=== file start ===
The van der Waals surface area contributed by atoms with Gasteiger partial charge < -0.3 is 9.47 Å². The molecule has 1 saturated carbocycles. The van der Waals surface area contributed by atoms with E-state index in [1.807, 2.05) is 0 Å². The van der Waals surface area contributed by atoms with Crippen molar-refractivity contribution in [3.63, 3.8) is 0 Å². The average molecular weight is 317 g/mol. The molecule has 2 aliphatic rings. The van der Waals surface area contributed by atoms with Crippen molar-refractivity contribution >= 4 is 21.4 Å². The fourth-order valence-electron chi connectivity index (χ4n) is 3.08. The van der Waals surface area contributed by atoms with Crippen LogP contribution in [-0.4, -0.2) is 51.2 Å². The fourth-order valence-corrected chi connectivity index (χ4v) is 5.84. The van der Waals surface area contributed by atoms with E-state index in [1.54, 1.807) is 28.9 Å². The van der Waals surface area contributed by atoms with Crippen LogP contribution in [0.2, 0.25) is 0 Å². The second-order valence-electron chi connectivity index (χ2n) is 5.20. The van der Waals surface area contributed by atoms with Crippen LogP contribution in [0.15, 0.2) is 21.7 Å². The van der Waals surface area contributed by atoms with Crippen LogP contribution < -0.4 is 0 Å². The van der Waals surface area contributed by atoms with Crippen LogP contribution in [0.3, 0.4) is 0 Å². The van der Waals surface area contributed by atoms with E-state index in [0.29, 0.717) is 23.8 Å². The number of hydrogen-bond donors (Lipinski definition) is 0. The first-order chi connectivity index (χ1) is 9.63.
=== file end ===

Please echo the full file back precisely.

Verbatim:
The van der Waals surface area contributed by atoms with Gasteiger partial charge < -0.3 is 9.47 Å². The molecule has 1 saturated carbocycles. The van der Waals surface area contributed by atoms with E-state index in [1.807, 2.05) is 0 Å². The van der Waals surface area contributed by atoms with Crippen molar-refractivity contribution in [3.63, 3.8) is 0 Å². The average molecular weight is 317 g/mol. The molecule has 2 aliphatic rings. The van der Waals surface area contributed by atoms with Crippen molar-refractivity contribution >= 4 is 21.4 Å². The fourth-order valence-electron chi connectivity index (χ4n) is 3.08. The van der Waals surface area contributed by atoms with Crippen LogP contribution in [-0.4, -0.2) is 51.2 Å². The fourth-order valence-corrected chi connectivity index (χ4v) is 5.84. The van der Waals surface area contributed by atoms with E-state index in [1.54, 1.807) is 28.9 Å². The van der Waals surface area contributed by atoms with Crippen LogP contribution in [0.2, 0.25) is 0 Å². The second-order valence-electron chi connectivity index (χ2n) is 5.20. The van der Waals surface area contributed by atoms with Crippen LogP contribution in [0.15, 0.2) is 21.7 Å². The van der Waals surface area contributed by atoms with Crippen LogP contribution < -0.4 is 0 Å². The van der Waals surface area contributed by atoms with Crippen LogP contribution in [0.3, 0.4) is 0 Å². The van der Waals surface area contributed by atoms with E-state index in [0.29, 0.717) is 23.8 Å². The number of hydrogen-bond donors (Lipinski definition) is 0. The first-order chi connectivity index (χ1) is 9.63.